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Diana Peterfreund knows that the new initiates into secret societies used to be listed in the New York Times. She also has friends who list their memberships in secret societies on their résumés. But, when asked if she is a member of such a society, Peterfreund doesn’t confirm or deny. Puckishly, she asks: “What do you think?”
Peterfreund, a 28-year-old Silver Spring resident, is the author of the Secret Society Girl series. After four years of submitting manuscripts to various agents—all the while holding gigs as a food critic, a FEMA worker, and a romance-novel cover model—her debut novel, the eponymous first in the SSG series, was published in 2006 by Bantam Dell. The series follows protagonist Amy Haskel at Eli University (a thinly veiled Yale simulacrum, Peterfreund’s alma mater), as she navigates a typical college experience—complete with exams and ex-boyfriends—while maintaining a membership in the secret society, Rose and Grave (inspired by Yale’s Skull and Bones). The second installment in the four-novel series, Under the Rose, was released in late June.
Though the drama in the Secret Society Girl novels often comes from the mystery inherent in being a member of such an organization, Peterfreund—who admits she draws her knowledge of those societies from friends who were members and other research—notes that the average secret society is much less exciting than most people might think. “It’s basically just like any other club on campus,” she says, adding that misconceptions are largely due to media and Hollywood sensationalism. One reason she began writing the series was to dispel notions of secret society members as cutthroat, sinister autocrats.
“Both John Kerry and George W. Bush were Skull and Bones members, and in the last presidential election, you would actually see stuff on CNN and FOX, talking about it as if it were an issue—as if Skull and Bones were making a play to rule the world. It amazed me.”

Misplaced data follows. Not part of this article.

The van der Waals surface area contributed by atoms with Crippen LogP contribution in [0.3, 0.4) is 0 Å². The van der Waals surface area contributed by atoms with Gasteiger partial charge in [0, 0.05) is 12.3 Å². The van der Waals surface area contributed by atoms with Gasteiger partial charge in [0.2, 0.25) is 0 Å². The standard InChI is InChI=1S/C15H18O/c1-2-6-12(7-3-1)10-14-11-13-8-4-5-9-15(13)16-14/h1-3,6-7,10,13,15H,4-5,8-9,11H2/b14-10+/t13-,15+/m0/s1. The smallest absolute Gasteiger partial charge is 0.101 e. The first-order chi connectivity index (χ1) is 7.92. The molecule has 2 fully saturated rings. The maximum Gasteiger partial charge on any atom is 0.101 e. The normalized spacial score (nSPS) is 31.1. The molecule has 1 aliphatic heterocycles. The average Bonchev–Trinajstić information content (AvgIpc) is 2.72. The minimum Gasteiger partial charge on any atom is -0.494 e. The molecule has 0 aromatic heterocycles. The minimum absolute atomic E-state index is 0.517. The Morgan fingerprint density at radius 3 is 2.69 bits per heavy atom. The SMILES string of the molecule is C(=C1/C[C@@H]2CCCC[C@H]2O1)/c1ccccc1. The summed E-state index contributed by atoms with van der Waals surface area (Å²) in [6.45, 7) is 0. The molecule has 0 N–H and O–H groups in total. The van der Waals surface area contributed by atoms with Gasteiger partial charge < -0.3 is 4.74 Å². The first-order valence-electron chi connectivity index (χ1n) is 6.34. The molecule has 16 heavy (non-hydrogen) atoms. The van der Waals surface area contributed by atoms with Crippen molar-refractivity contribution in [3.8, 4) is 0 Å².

While Peterfreund’s novels are often placed in the chick-lit category, she has no qualms with the label. “Maybe if [chick-lit] was called something more dignified, people would have more positive ideas about it,” she says. “I personally think that chick-lit is a story about a young woman’s journey, a bildungsroman kind of thing, and therefore can take so many different paths.”
As a literature major, Peterfreund is well-versed in the classics, and she says the head-butting, supposed or actual, between fans and authors of genre and literary fiction is silly. “It’s an unnecessary war,” says Peterfreund. “I knew people in school who read Sophocles all day and then at night would read a Harlequin romance. It’s not an either-or proposition.”
Peterfreund is currently working on the third installment of the Secret Society Girl series and has plans to write a young-adult book about killer unicorns. If that last bit of subject material sounds like something that could further solidify her status as a chick-lit author, she isn’t particularly concerned. “When a story lives on for a hundred years, that’s when we look at something and say, well this is really important to the canon of literature,” she says. “Dickens didn’t think he was writing something for the ages.”